👻 Can Wells Fargo Exorcise Past Scandals?
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👻 Wells Fargo: Ghosts Of Scandals Past?
Wells Fargo (WFC) is unable to ward off the ill effects of its 2016 accounting scandal. Billions of dollars of fines later, there seems to be no respite. There’s a distinct risk of the company being broken up into two. Shareholders surprisingly have chosen to ignore all the bad press. (Tweet This)
Who Knows What You Did 5 Summers Back!
1.5M fake deposit accounts (which later ballooned to 3.5M). 500K unauthorized credit cards. Unapproved charges on the credit cards. $185M in fines. 5.3K low-level employees fired. CEO John Stumpf booted out. Wells Fargo had a torrid 2016, no matter how you look at it.
The list of its peccadilloes for 2016 doesn’t end there. The DoJ fined the bank $20M for improperly repossessing the private vehicles of military families when the soldiers were on active duty. The third-largest lender in the US (in terms of assets) paid a restitution of $10M to the affected families.
Wells Fargo has now paid close to $5B in penalties. Included in this is a settlement for $1B with the Consumer Financial Protection Bureau (CFPB). At issue was the exorbitant fees the company had charged to mortgage borrowers.
The penalties also included a $2.09B fine from the DoJ for potentially masking subprime mortgage loans as prime loans by misstating borrowers’ income information. In fact, in 2018, the Federal Reserve forbade the bank from growing its balance sheet until it addressed the improprieties in its accounting practices.
It became a case of you-can-run-but-you-cannot-hide. And the company has cycled through four CEOs in these five years. Earlier this week, a civil trial commenced against three former employees for their part in the fake accounts scandal with a $19M fine hanging on their heads.
Breaking Bad (Practices)
So did the bank end the practice of loan modification and improve its risk management systems? No, if you ask the Office of the Comptroller of the Currency - one of the banking regulators. Last week, this regulator fined the bank $250M for continuing to engage in "unsafe or unsound practices."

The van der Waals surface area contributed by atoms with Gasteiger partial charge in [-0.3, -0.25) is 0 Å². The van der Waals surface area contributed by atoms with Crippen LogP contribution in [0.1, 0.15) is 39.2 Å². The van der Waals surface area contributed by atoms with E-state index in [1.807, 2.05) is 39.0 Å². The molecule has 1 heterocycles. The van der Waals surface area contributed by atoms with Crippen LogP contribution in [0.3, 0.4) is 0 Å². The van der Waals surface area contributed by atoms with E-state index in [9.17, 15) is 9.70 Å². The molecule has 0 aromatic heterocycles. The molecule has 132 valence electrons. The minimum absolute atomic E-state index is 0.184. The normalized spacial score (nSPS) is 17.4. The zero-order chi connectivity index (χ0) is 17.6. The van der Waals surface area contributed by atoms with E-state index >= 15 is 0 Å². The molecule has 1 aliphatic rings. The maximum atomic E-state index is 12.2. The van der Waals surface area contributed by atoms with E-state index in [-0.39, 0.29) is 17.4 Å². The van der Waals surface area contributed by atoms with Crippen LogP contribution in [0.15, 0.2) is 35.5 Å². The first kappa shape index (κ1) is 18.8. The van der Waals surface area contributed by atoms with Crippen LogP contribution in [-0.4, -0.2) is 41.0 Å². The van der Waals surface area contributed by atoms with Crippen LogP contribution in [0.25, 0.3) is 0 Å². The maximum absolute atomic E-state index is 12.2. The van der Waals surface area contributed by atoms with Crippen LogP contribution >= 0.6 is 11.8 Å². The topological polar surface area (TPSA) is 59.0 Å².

Needless to say, the frequency, consistency, and magnitude of these scandals and concomitant fines have caused alarm bells to ring in the US political corridors. Yesterday, Massachusetts Senator Elizabeth Warren wrote to the Federal Reserve demanding that the bank be broken up.
Warren suggested revoking Wells Fargo's license to operate as a financial holding company, terming the bank “an irredeemable repeat offender” that cannot meet regulatory requirements and treat its customers honestly and fairly.
In response, current CEO Charles Scharf has pledged to get the bank back on track and resolve the regulatory issues as quickly as possible. Are those just empty words, or will there be some tangible action to make some serious amends? Only time will tell.
In the face of all of these unwanted headlines and being in the limelight for all the wrong reasons, how have the shares reacted? It turns out Wells Fargo’s stock is up 57% year-to-date and has risen 81% over the last 12 months.
So what gives? What investors don’t like is uncertainty. The fact that there’s an actual number that’s finalized for penalty helps the market price it into the stock price. Also, investors have heaved a sigh of relief since the fines could have been a whole lot worse!
WFC ended at $46.64, up 1.28%. Shares are up 57% this year and 81% over the last 12 months.
Company Snapshot 📈
WFC $46.64 +0.59 (1.28%)
Analyst Ratings (27 Analysts) BUY 59% HOLD 41% SELL 0%
Later Today 🕒
6:00 PM IST: Initial Jobless Claims
6:00 PM IST: Retail Sales
7:30 PM IST: Business Inventories
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